Simulation-Based Study to Quantify Data-Communication Benefits in Congested Airport Terminal Area
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The scope of this study was to evaluate the impact of the air traffic controller-to-pilot communication standard known as CPDLC or Data-Communication on the future air traffic operations. The impact was evaluated from the double viewpoint of airport delays and air traffic controllersâ workload. RAMS simulation software is used to perform all the runs and from its output data the values of terminal area delays and controllers workload are obtained. The New York Metroplex terminal area was used as a case study. Because of its complexity, where three major airports (i.e. JFK, Newark, and La Guardia) interact and constraint each other, this area was particularly interesting to be studied and the data analyzed gave a valuable insight on the possible future impact of Data-Communication in congested terminal areas. The results of the study, based on some previous man-in-the-loop simulations performed by the FAA in the nineties, showed that significant potential benefits could be obtained with the complete implementation of such technologies in the workload experienced by air traffic controllers. Moreover some small but not negligible benefits were obtained in the total delays accrued by each airport studied. On the other hand, the simulations of the future demand predicted by the FAA demonstrated that without a significant increment in capacity or limitation on the traffic growth intolerable delays would be recorded across the NAS in the future. For the complexity of the simulation model calibration and for the very time-consuming run time not all the scenarios described in the methodology were tested, demonstrating the weakness of RAMS as a ground simulation model.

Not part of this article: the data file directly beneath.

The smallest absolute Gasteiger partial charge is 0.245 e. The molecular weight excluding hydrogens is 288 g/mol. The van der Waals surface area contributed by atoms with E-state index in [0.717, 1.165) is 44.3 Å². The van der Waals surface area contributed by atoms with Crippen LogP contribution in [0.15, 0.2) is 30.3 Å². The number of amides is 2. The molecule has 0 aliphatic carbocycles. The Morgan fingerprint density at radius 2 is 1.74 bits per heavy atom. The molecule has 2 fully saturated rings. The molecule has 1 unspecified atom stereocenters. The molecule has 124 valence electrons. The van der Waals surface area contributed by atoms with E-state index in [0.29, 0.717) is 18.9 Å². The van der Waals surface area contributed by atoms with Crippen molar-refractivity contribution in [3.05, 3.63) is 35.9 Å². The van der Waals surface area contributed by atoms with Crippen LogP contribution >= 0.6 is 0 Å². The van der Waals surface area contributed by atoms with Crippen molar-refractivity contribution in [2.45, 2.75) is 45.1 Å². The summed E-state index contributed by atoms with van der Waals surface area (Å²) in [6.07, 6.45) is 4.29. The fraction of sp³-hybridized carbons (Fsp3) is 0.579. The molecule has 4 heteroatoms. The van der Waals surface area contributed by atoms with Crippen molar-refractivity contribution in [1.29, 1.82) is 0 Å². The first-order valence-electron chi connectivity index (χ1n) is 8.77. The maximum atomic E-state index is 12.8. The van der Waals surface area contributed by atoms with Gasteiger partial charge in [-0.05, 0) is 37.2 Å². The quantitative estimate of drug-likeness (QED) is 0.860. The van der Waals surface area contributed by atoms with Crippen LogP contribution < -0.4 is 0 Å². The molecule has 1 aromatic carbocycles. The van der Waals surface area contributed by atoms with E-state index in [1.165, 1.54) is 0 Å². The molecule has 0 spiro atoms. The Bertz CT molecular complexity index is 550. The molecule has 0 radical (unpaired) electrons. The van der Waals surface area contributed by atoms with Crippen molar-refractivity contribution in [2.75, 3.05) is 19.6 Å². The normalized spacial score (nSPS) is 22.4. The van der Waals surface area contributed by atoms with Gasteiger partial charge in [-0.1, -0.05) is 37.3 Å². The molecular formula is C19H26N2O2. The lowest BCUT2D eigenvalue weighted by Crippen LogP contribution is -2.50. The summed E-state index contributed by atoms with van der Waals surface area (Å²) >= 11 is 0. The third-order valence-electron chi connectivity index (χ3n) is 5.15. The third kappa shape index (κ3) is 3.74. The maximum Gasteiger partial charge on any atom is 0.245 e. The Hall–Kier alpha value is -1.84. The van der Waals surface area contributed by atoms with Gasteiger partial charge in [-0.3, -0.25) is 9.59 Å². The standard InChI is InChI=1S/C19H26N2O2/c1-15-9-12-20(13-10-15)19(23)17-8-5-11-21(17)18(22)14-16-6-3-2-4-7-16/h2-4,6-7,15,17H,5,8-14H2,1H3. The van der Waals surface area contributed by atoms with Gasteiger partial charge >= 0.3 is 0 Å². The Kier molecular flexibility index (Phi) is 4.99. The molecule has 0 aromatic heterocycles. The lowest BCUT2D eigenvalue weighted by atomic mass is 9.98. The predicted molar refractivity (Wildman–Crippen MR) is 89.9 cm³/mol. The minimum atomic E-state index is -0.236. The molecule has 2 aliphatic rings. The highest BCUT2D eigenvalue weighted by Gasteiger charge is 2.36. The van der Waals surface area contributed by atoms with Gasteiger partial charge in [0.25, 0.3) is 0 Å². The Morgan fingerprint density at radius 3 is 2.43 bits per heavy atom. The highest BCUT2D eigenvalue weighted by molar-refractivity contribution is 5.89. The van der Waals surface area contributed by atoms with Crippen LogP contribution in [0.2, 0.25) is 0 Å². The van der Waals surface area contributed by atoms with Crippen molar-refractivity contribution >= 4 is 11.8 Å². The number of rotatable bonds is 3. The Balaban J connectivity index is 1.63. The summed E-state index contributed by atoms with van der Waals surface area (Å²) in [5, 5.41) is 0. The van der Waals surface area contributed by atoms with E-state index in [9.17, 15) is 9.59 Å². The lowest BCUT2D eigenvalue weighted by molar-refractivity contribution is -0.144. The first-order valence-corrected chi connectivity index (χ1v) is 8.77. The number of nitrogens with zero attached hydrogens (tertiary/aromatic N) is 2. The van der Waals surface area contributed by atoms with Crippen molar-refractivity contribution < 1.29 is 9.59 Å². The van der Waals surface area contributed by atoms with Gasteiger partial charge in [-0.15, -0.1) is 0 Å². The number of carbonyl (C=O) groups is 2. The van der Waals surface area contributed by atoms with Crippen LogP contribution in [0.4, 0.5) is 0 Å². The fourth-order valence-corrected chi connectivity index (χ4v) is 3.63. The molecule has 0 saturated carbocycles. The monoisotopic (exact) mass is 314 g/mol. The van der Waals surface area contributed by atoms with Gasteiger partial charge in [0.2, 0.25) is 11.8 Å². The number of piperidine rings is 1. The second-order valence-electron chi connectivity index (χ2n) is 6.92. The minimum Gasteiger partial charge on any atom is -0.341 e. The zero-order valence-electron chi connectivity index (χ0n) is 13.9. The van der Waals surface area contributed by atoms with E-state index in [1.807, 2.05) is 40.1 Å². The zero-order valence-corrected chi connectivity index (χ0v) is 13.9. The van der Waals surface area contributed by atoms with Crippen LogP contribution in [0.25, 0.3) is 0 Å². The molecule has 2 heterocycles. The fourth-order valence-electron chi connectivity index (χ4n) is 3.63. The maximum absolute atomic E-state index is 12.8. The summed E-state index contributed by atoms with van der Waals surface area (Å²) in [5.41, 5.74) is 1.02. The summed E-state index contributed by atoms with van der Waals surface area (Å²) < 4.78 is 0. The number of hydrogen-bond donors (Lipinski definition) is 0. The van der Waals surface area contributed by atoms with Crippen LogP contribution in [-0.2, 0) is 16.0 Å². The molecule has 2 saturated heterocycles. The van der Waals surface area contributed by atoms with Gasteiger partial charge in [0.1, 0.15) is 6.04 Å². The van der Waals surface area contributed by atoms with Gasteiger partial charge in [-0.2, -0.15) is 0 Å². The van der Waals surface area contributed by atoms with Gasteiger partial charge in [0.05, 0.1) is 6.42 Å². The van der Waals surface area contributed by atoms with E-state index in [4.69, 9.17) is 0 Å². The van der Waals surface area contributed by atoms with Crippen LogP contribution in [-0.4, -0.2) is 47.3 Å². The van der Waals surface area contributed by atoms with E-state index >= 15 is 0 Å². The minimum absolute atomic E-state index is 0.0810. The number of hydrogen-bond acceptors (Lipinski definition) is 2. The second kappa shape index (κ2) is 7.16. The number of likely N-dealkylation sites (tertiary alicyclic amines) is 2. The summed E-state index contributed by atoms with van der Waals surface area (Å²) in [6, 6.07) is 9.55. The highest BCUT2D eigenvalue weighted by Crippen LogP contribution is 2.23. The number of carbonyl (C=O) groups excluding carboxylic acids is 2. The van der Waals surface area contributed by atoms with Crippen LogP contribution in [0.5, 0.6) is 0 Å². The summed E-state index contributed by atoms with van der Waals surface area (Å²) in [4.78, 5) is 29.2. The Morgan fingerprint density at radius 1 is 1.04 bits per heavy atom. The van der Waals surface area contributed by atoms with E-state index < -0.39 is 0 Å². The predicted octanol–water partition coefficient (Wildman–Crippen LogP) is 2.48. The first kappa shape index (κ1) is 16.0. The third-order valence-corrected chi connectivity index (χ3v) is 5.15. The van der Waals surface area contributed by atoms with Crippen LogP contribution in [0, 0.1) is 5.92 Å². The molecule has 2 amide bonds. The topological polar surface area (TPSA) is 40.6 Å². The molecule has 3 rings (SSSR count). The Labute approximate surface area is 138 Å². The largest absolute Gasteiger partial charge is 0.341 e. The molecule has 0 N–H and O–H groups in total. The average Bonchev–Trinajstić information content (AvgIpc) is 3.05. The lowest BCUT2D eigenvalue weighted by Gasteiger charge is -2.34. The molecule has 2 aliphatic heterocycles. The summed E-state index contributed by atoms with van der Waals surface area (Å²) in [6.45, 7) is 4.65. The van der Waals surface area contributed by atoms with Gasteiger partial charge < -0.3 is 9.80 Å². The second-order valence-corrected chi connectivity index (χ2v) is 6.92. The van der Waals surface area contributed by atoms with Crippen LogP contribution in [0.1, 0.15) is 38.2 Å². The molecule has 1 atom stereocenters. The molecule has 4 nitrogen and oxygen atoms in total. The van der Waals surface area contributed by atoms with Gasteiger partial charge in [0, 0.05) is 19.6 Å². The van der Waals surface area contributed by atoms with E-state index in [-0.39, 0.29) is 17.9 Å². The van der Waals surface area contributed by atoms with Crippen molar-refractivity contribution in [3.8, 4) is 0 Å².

- Masters Theses